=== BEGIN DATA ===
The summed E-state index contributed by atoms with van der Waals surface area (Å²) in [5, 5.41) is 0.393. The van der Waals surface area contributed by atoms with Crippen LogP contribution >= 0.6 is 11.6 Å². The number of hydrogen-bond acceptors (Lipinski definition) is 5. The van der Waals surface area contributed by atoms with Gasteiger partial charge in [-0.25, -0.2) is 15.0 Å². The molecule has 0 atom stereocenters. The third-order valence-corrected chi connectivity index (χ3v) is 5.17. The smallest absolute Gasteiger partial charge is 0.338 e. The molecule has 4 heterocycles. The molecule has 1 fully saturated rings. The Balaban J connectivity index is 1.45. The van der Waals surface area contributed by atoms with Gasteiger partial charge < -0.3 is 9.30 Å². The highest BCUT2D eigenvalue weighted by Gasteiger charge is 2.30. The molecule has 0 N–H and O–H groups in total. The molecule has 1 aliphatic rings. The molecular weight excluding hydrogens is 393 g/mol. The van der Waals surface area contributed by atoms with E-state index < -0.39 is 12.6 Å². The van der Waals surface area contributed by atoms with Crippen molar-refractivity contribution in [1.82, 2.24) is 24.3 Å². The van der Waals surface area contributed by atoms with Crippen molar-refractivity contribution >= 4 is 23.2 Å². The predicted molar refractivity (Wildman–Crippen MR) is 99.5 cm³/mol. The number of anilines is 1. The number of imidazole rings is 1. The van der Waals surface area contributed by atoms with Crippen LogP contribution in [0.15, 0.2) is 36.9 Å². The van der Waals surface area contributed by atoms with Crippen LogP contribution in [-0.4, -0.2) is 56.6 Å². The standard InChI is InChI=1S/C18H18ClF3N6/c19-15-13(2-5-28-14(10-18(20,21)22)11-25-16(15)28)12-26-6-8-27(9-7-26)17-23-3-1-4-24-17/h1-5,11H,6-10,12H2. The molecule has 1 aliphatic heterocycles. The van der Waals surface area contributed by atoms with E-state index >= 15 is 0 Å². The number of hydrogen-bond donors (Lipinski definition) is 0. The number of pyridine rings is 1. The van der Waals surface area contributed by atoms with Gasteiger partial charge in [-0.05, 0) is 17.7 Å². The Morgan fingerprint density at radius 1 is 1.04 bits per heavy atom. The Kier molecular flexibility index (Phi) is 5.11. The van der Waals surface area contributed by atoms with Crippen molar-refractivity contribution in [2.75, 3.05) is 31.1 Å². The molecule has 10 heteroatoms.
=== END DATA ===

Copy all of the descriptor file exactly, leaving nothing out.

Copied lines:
The summed E-state index contributed by atoms with van der Waals surface area (Å²) in [5, 5.41) is 0.393. The van der Waals surface area contributed by atoms with Crippen LogP contribution >= 0.6 is 11.6 Å². The number of hydrogen-bond acceptors (Lipinski definition) is 5. The van der Waals surface area contributed by atoms with Gasteiger partial charge in [-0.25, -0.2) is 15.0 Å². The molecule has 0 atom stereocenters. The third-order valence-corrected chi connectivity index (χ3v) is 5.17. The smallest absolute Gasteiger partial charge is 0.338 e. The molecule has 4 heterocycles. The molecule has 1 fully saturated rings. The Balaban J connectivity index is 1.45. The van der Waals surface area contributed by atoms with Gasteiger partial charge < -0.3 is 9.30 Å². The highest BCUT2D eigenvalue weighted by Gasteiger charge is 2.30. The molecule has 0 N–H and O–H groups in total. The molecule has 1 aliphatic rings. The molecular weight excluding hydrogens is 393 g/mol. The van der Waals surface area contributed by atoms with E-state index < -0.39 is 12.6 Å². The van der Waals surface area contributed by atoms with Crippen molar-refractivity contribution in [1.82, 2.24) is 24.3 Å². The van der Waals surface area contributed by atoms with Crippen molar-refractivity contribution >= 4 is 23.2 Å². The predicted molar refractivity (Wildman–Crippen MR) is 99.5 cm³/mol. The number of anilines is 1. The number of imidazole rings is 1. The van der Waals surface area contributed by atoms with Crippen LogP contribution in [0.15, 0.2) is 36.9 Å². The van der Waals surface area contributed by atoms with Crippen LogP contribution in [-0.4, -0.2) is 56.6 Å². The standard InChI is InChI=1S/C18H18ClF3N6/c19-15-13(2-5-28-14(10-18(20,21)22)11-25-16(15)28)12-26-6-8-27(9-7-26)17-23-3-1-4-24-17/h1-5,11H,6-10,12H2. The molecule has 1 aliphatic heterocycles. The van der Waals surface area contributed by atoms with E-state index >= 15 is 0 Å². The number of hydrogen-bond donors (Lipinski definition) is 0. The number of pyridine rings is 1. The van der Waals surface area contributed by atoms with Gasteiger partial charge in [-0.05, 0) is 17.7 Å². The Morgan fingerprint density at radius 1 is 1.04 bits per heavy atom. The Kier molecular flexibility index (Phi) is 5.11. The van der Waals surface area contributed by atoms with Crippen molar-refractivity contribution in [2.75, 3.05) is 31.1 Å². The molecule has 10 heteroatoms.